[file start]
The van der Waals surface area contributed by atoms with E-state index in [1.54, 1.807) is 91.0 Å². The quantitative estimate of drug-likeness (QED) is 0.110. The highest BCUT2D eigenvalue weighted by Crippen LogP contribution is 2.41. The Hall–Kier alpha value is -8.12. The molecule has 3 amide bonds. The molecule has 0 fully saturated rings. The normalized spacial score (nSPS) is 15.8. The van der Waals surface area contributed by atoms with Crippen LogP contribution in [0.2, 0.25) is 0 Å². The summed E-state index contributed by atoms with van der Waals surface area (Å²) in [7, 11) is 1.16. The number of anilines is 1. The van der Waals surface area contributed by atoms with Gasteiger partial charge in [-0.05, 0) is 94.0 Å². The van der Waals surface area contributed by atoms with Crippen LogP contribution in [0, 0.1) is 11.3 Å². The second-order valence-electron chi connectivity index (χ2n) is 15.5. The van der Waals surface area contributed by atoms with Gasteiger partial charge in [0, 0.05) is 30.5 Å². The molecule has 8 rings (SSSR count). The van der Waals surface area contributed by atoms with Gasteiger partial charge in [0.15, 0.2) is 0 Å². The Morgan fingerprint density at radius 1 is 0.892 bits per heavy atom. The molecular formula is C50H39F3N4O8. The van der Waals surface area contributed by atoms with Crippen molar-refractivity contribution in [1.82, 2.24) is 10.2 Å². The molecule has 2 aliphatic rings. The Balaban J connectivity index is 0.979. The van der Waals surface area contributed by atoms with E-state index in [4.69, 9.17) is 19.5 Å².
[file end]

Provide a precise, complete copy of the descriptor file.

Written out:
The van der Waals surface area contributed by atoms with E-state index in [1.54, 1.807) is 91.0 Å². The quantitative estimate of drug-likeness (QED) is 0.110. The highest BCUT2D eigenvalue weighted by Crippen LogP contribution is 2.41. The Hall–Kier alpha value is -8.12. The molecule has 3 amide bonds. The molecule has 0 fully saturated rings. The normalized spacial score (nSPS) is 15.8. The van der Waals surface area contributed by atoms with Crippen LogP contribution in [0.2, 0.25) is 0 Å². The summed E-state index contributed by atoms with van der Waals surface area (Å²) in [7, 11) is 1.16. The number of anilines is 1. The van der Waals surface area contributed by atoms with Gasteiger partial charge in [-0.05, 0) is 94.0 Å². The van der Waals surface area contributed by atoms with Crippen LogP contribution in [0, 0.1) is 11.3 Å². The second-order valence-electron chi connectivity index (χ2n) is 15.5. The van der Waals surface area contributed by atoms with Gasteiger partial charge in [0, 0.05) is 30.5 Å². The molecule has 8 rings (SSSR count). The van der Waals surface area contributed by atoms with Gasteiger partial charge in [0.15, 0.2) is 0 Å². The Morgan fingerprint density at radius 1 is 0.892 bits per heavy atom. The molecular formula is C50H39F3N4O8. The van der Waals surface area contributed by atoms with Crippen molar-refractivity contribution in [1.82, 2.24) is 10.2 Å². The molecule has 2 aliphatic rings. The Balaban J connectivity index is 0.979. The van der Waals surface area contributed by atoms with E-state index in [4.69, 9.17) is 19.5 Å².